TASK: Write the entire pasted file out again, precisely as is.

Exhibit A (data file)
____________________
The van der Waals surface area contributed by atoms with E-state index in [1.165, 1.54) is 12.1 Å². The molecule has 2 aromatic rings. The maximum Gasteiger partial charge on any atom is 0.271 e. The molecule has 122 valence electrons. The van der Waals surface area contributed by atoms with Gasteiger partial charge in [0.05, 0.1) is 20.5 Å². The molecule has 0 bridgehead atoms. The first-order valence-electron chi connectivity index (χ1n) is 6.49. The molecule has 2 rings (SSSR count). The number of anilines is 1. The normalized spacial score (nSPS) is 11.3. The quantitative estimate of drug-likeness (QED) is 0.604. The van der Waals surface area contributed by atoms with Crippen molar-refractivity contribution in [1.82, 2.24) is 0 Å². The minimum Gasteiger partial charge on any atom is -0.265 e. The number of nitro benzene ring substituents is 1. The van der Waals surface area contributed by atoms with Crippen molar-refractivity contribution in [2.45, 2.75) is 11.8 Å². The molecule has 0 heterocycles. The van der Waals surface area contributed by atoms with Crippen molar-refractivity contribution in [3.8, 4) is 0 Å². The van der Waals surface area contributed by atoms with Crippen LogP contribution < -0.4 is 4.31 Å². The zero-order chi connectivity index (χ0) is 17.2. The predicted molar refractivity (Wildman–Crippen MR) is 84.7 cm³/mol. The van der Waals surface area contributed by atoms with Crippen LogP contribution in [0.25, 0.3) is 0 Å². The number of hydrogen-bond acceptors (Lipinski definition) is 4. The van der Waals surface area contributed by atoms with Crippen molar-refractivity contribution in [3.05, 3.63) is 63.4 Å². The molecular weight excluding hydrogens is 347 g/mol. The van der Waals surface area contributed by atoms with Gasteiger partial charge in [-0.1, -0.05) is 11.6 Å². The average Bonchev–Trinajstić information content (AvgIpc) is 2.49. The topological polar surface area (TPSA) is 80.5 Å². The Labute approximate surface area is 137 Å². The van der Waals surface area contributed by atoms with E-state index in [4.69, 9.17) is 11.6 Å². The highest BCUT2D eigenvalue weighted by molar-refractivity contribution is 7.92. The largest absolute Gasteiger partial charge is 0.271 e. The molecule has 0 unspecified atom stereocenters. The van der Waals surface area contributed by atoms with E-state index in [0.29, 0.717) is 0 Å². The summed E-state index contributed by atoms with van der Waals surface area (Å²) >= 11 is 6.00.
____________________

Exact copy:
The van der Waals surface area contributed by atoms with E-state index in [1.165, 1.54) is 12.1 Å². The molecule has 2 aromatic rings. The maximum Gasteiger partial charge on any atom is 0.271 e. The molecule has 122 valence electrons. The van der Waals surface area contributed by atoms with Gasteiger partial charge in [0.05, 0.1) is 20.5 Å². The molecule has 0 bridgehead atoms. The first-order valence-electron chi connectivity index (χ1n) is 6.49. The molecule has 2 rings (SSSR count). The number of anilines is 1. The normalized spacial score (nSPS) is 11.3. The quantitative estimate of drug-likeness (QED) is 0.604. The van der Waals surface area contributed by atoms with Crippen molar-refractivity contribution in [1.82, 2.24) is 0 Å². The minimum Gasteiger partial charge on any atom is -0.265 e. The number of nitro benzene ring substituents is 1. The van der Waals surface area contributed by atoms with Crippen molar-refractivity contribution in [2.45, 2.75) is 11.8 Å². The molecule has 0 heterocycles. The van der Waals surface area contributed by atoms with Crippen molar-refractivity contribution in [3.8, 4) is 0 Å². The van der Waals surface area contributed by atoms with Crippen LogP contribution < -0.4 is 4.31 Å². The zero-order chi connectivity index (χ0) is 17.2. The predicted molar refractivity (Wildman–Crippen MR) is 84.7 cm³/mol. The van der Waals surface area contributed by atoms with Crippen LogP contribution in [0.25, 0.3) is 0 Å². The number of hydrogen-bond acceptors (Lipinski definition) is 4. The van der Waals surface area contributed by atoms with Crippen molar-refractivity contribution in [3.05, 3.63) is 63.4 Å². The molecular weight excluding hydrogens is 347 g/mol. The van der Waals surface area contributed by atoms with Gasteiger partial charge in [-0.1, -0.05) is 11.6 Å². The average Bonchev–Trinajstić information content (AvgIpc) is 2.49. The topological polar surface area (TPSA) is 80.5 Å². The Labute approximate surface area is 137 Å². The van der Waals surface area contributed by atoms with E-state index in [4.69, 9.17) is 11.6 Å². The highest BCUT2D eigenvalue weighted by molar-refractivity contribution is 7.92. The largest absolute Gasteiger partial charge is 0.271 e. The molecule has 0 unspecified atom stereocenters. The van der Waals surface area contributed by atoms with E-state index in [0.29, 0.717) is 0 Å². The summed E-state index contributed by atoms with van der Waals surface area (Å²) >= 11 is 6.00.